Five ways to make a happy childhood and good times last

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JOCELYN LAUREL

All parents want to see their children happy. When their children are happy, they are happy. Likewise, teachers endeavor to make their students happy, and not surprisingly, parents prefer teachers who make their children happy even more than those who emphasize academic achievement.

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Research suggests that half of how children turn out is probably genetic and beyond parents’ control. But about 15-percent of what happens to children can be attributed to what parents have done—15-percent to how the marriage is going, and another 15-percent from the history of the family. So how can we ensure that we are giving our children a happy childhood?

Sit back and enjoy the show. In the early years, parents invested in making their children “turn out right” that they forgot something essential—parents do not create the person their children become. They should watch them become the individual they were meant to be, with capabilities and interests and responsibilities all their own. If we foster in them affection, love and confidence in their own abilities, happiness and self-esteem will take care of themselves.

Choose to laugh. Never underestimate the value of accentuating the positive. Consider, for exam­ple, a spilt glass of milk. When it splatters across the floor, the cat is ecstatic, the dog confused, the children wide-eyed—and waiting. One can yell, curse, fume—or make a conscious decision to laugh. As Leigh Anne Jasheway’s newsletter reads, “Don’t Get Mad, Get Funny.” By using humor to lighten up a stressful situation, we lessen the little stressors that don’t really deserve our anger energy. Remember: “Anger is one letter away from danger.”

Pursue family fun-even when it isn’t. After a certain age, all kids object to family outings, deemed as boring. The kids have too much homework; they’ve made plans with their friends. Endure these complaints with as much calmness as one can muster, then go anyway. We always hear how fast time flies. Before we know it, the kids are grown up and out of the house. Therefore, as parents, we should take advantage of the days and years we still have with our children around us. When we place focus on family bonds, we give our children an education that goes beyond the confines of a school, at the same time strengthening the bond more deeply with our kids.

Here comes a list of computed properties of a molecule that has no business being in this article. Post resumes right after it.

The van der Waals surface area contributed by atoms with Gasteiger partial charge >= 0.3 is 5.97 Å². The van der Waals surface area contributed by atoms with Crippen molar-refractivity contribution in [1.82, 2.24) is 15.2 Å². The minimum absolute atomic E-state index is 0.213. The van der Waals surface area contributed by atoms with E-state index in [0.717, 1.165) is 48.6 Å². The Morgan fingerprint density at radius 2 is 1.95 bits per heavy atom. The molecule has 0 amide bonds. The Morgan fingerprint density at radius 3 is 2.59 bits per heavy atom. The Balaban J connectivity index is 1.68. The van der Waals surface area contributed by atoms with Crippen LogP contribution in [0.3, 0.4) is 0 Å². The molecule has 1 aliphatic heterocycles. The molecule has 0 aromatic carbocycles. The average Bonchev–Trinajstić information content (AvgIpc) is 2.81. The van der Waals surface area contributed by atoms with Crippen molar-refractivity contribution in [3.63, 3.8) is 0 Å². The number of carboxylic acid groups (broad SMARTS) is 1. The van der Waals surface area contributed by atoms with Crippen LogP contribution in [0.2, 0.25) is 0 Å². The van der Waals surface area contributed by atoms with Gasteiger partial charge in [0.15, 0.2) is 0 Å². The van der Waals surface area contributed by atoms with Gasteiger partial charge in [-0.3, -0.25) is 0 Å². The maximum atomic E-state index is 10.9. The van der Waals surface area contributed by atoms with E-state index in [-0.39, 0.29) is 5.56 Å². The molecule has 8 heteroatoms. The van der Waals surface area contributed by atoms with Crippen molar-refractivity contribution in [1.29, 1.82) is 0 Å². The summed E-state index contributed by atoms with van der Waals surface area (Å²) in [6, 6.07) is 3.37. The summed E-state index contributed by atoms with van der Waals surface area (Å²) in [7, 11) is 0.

Make traditions matter. Keeping traditions alive is important for teaching the next generation about a particular or shared past. Traditions contribute a sense of comfort and belonging, bringing families together and enable people to reconnect with friends. It’s the small, unique-to-your-family rituals that stick with children and come to have the most meaning.

Let them be bored. Have you ever stopped to think that your kids are boring because you never let them be bored? In today’s action-packed world, many parents cram every waking moment of their child’s life with non-stop activities. Yet there’s a lot to be said about stillness: it allows room for dreaming, imagination, and genuine creativity. Remember: Boredom is the friend of creativity. Being bored allows your children to turn their attention inward and rely on themselves for entertainment. This fosters independence and independent thinking. By allowing your child to be bored, you are allowing them to gain independence and confidence. So next time you hear your child say, “I’m bored,” rejoice! because something amazing is about to happen!

Lastly, as parents who love their children beyond all measure, we tend to spend far too much time agonizing about what we have done wrong instead of celebrating what we have done right. So why not indulge in a bit of justifiable parental pride?

A parent’s mantra should be: Take the credit; dump the guilt! If we, as parents, learn to worry less and focus on what matters most, which is on raising productive, happy and moral kids, we can be assured that happiness will come to them by virtue of the good that they do and the love that they feel from us.

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